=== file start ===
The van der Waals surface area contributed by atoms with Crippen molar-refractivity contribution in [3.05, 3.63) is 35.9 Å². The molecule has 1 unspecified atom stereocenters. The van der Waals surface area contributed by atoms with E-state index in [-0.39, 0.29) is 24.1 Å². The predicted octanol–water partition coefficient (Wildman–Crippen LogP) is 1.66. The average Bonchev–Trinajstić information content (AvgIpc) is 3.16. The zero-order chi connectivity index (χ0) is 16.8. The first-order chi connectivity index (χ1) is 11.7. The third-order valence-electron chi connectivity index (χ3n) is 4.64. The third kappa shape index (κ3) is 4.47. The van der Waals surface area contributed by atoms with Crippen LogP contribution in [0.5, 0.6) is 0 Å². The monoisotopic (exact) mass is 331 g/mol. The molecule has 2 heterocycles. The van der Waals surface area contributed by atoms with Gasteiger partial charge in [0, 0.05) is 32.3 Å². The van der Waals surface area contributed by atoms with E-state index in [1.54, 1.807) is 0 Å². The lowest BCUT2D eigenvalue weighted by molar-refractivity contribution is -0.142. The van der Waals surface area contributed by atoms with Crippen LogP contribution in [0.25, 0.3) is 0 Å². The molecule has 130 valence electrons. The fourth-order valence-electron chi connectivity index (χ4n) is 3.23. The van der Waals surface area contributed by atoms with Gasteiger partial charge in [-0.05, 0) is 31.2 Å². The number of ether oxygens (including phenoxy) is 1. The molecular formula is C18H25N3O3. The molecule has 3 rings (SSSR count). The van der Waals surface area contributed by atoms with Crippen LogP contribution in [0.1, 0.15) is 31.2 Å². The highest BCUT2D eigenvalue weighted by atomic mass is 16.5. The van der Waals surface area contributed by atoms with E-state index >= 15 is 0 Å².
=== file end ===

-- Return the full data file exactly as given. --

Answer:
The van der Waals surface area contributed by atoms with Crippen molar-refractivity contribution in [3.05, 3.63) is 35.9 Å². The molecule has 1 unspecified atom stereocenters. The van der Waals surface area contributed by atoms with E-state index in [-0.39, 0.29) is 24.1 Å². The predicted octanol–water partition coefficient (Wildman–Crippen LogP) is 1.66. The average Bonchev–Trinajstić information content (AvgIpc) is 3.16. The zero-order chi connectivity index (χ0) is 16.8. The first-order chi connectivity index (χ1) is 11.7. The third-order valence-electron chi connectivity index (χ3n) is 4.64. The third kappa shape index (κ3) is 4.47. The van der Waals surface area contributed by atoms with Crippen LogP contribution in [0.5, 0.6) is 0 Å². The monoisotopic (exact) mass is 331 g/mol. The molecule has 2 heterocycles. The van der Waals surface area contributed by atoms with Gasteiger partial charge in [0, 0.05) is 32.3 Å². The van der Waals surface area contributed by atoms with E-state index in [1.54, 1.807) is 0 Å². The lowest BCUT2D eigenvalue weighted by molar-refractivity contribution is -0.142. The van der Waals surface area contributed by atoms with Crippen LogP contribution in [0.25, 0.3) is 0 Å². The molecule has 130 valence electrons. The fourth-order valence-electron chi connectivity index (χ4n) is 3.23. The van der Waals surface area contributed by atoms with Gasteiger partial charge in [-0.05, 0) is 31.2 Å². The number of ether oxygens (including phenoxy) is 1. The molecular formula is C18H25N3O3. The molecule has 3 rings (SSSR count). The van der Waals surface area contributed by atoms with Crippen LogP contribution in [0.1, 0.15) is 31.2 Å². The highest BCUT2D eigenvalue weighted by atomic mass is 16.5. The van der Waals surface area contributed by atoms with E-state index >= 15 is 0 Å².